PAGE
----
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Form: Klepsydra.
A water-clock, or earthenware vessel filled with a certain measure of water, and having a hole in the bottom of a size to ensure the water running away within a definite space of time. Such water-clocks were used in the Athenian law courts, to mark the time allotted to the speakers. They were first introduced in Rome in 159 B.C., and used in the courts there in the same way. In the field they were used to mark the night-watches. The invention of the best kind of water-clock was attributed to Plato. In this the hours were marked by the height of the water flowing regularly into a vessel. This was done in one of two ways. (1) A dial was placed above the vessel, the band of which was connected by a wire with a cork floating on the top of the water. (2) The vessel was transparent, and had vertical lines drawn upon it, indicating certain typical days in the four seasons or in the twelve months. These lines were divided into twelve sections, corresponding to the position which the water was experimentally found to take at each of the twelve hours of night or day on each of these typical days. It must be remembered that the ancients always divided the night and day into twelve equal hours each, which involved a variation in the length of the hours corresponding to the varying length of the day and night.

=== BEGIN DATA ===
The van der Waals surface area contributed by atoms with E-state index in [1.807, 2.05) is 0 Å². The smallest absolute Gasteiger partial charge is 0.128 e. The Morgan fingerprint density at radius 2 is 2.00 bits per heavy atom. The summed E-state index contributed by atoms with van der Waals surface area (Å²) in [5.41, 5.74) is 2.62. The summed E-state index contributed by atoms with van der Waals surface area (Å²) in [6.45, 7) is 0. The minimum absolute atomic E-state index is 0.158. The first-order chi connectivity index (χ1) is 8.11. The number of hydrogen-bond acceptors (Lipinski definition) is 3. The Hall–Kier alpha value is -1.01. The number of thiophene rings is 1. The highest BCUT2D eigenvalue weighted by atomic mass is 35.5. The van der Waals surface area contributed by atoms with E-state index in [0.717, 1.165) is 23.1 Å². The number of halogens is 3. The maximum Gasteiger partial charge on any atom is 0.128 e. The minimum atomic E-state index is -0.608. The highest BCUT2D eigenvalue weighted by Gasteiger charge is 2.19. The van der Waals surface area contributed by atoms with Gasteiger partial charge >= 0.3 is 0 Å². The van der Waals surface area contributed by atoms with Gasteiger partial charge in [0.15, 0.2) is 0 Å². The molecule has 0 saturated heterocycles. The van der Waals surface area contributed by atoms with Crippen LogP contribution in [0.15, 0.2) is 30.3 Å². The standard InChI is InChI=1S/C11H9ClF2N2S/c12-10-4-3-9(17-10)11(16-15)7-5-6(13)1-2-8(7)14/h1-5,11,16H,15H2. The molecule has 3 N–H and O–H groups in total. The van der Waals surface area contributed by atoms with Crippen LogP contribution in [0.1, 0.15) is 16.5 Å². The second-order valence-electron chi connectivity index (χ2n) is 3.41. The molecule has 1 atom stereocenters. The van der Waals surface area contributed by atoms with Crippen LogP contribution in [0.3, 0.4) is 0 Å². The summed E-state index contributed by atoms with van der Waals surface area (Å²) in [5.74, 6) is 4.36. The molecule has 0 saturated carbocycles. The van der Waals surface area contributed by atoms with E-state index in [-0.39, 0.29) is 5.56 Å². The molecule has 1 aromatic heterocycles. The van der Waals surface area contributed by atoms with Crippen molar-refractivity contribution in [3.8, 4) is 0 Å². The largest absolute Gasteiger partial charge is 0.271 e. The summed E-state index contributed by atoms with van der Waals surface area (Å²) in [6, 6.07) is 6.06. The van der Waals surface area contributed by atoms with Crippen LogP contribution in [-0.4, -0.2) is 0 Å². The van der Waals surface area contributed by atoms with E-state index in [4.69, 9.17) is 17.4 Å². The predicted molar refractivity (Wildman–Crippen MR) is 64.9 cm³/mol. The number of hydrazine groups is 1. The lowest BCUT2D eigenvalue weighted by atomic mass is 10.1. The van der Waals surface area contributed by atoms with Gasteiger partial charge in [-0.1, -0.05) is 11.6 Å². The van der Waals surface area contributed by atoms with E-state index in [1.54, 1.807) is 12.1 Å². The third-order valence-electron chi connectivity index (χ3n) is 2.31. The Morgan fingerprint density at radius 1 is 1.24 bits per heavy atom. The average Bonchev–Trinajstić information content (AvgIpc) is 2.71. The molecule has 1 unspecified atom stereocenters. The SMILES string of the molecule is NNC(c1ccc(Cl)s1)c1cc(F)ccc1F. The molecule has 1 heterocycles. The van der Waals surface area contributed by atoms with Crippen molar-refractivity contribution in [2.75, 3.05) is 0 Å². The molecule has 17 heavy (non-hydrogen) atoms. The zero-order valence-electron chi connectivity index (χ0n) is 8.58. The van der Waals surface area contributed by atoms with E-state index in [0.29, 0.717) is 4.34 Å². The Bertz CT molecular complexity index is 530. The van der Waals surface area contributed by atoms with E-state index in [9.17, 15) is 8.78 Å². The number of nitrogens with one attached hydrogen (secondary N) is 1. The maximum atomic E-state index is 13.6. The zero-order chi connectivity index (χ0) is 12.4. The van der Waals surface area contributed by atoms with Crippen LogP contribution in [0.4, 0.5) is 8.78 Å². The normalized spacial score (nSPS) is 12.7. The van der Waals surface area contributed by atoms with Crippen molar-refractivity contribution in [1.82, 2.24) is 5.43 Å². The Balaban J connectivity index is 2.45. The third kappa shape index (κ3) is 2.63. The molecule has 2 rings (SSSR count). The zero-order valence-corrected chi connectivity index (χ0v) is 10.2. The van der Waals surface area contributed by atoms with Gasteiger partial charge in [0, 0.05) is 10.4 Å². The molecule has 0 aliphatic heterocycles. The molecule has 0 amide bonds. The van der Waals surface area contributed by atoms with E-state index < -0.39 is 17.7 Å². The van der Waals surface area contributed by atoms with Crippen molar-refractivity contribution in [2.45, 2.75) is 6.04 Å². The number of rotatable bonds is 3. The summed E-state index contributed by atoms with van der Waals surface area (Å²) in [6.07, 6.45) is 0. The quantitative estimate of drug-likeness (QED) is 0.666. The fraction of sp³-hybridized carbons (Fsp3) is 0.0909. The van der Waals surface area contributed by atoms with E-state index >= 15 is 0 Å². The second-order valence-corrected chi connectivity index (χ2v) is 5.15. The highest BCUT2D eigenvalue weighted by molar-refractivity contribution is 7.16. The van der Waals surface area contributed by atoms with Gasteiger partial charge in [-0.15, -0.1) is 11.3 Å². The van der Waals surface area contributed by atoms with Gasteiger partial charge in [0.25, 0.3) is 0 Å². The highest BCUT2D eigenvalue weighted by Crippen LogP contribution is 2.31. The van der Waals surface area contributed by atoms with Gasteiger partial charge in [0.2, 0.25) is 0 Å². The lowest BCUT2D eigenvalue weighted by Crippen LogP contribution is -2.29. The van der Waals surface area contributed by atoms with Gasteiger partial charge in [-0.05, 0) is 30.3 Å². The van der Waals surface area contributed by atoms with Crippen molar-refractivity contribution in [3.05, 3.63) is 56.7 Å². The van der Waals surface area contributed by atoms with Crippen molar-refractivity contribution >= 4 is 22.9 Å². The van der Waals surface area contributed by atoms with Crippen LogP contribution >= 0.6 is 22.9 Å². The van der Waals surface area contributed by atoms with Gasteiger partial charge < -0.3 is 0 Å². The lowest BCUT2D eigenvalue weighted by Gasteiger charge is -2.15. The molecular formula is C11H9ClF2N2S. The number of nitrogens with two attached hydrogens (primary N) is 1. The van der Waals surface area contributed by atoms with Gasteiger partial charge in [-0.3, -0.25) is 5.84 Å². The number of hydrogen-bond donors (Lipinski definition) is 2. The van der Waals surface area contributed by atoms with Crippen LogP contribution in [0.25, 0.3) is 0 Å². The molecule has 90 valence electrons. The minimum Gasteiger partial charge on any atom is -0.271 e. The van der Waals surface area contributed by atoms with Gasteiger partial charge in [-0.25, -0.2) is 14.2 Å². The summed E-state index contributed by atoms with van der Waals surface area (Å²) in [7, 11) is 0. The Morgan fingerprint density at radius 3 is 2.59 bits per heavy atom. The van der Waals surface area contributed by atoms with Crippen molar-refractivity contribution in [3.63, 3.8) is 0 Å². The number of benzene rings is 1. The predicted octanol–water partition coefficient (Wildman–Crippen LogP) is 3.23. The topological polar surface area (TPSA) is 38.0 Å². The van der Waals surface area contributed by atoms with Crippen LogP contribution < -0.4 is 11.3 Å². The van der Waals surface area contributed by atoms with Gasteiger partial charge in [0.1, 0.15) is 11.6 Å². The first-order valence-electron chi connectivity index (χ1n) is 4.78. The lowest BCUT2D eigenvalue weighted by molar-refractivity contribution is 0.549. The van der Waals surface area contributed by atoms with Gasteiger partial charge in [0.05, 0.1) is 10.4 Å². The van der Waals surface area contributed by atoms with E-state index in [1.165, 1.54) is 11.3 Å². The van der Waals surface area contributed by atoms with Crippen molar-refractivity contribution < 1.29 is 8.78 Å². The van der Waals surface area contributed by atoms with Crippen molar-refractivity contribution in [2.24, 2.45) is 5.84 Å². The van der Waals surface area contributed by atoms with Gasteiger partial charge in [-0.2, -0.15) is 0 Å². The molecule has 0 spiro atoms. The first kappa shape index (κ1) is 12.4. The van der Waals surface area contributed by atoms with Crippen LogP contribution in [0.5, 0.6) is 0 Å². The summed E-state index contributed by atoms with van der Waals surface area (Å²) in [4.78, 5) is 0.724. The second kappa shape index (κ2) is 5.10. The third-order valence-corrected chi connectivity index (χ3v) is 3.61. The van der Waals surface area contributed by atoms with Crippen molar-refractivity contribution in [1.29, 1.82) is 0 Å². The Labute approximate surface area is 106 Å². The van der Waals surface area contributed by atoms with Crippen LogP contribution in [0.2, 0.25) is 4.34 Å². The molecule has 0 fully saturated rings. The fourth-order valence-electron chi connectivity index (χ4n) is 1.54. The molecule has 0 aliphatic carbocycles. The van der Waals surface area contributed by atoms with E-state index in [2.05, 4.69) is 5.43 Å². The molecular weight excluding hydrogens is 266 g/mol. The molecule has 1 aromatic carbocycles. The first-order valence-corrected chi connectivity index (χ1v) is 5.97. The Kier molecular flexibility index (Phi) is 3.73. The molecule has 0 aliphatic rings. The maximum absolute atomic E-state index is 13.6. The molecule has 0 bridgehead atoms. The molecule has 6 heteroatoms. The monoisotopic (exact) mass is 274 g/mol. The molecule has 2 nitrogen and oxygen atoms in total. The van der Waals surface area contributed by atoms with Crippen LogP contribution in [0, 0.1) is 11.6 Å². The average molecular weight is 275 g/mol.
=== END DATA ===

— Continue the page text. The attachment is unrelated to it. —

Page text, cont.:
Type: Standard
gutter splint
gutter splint
gutter splint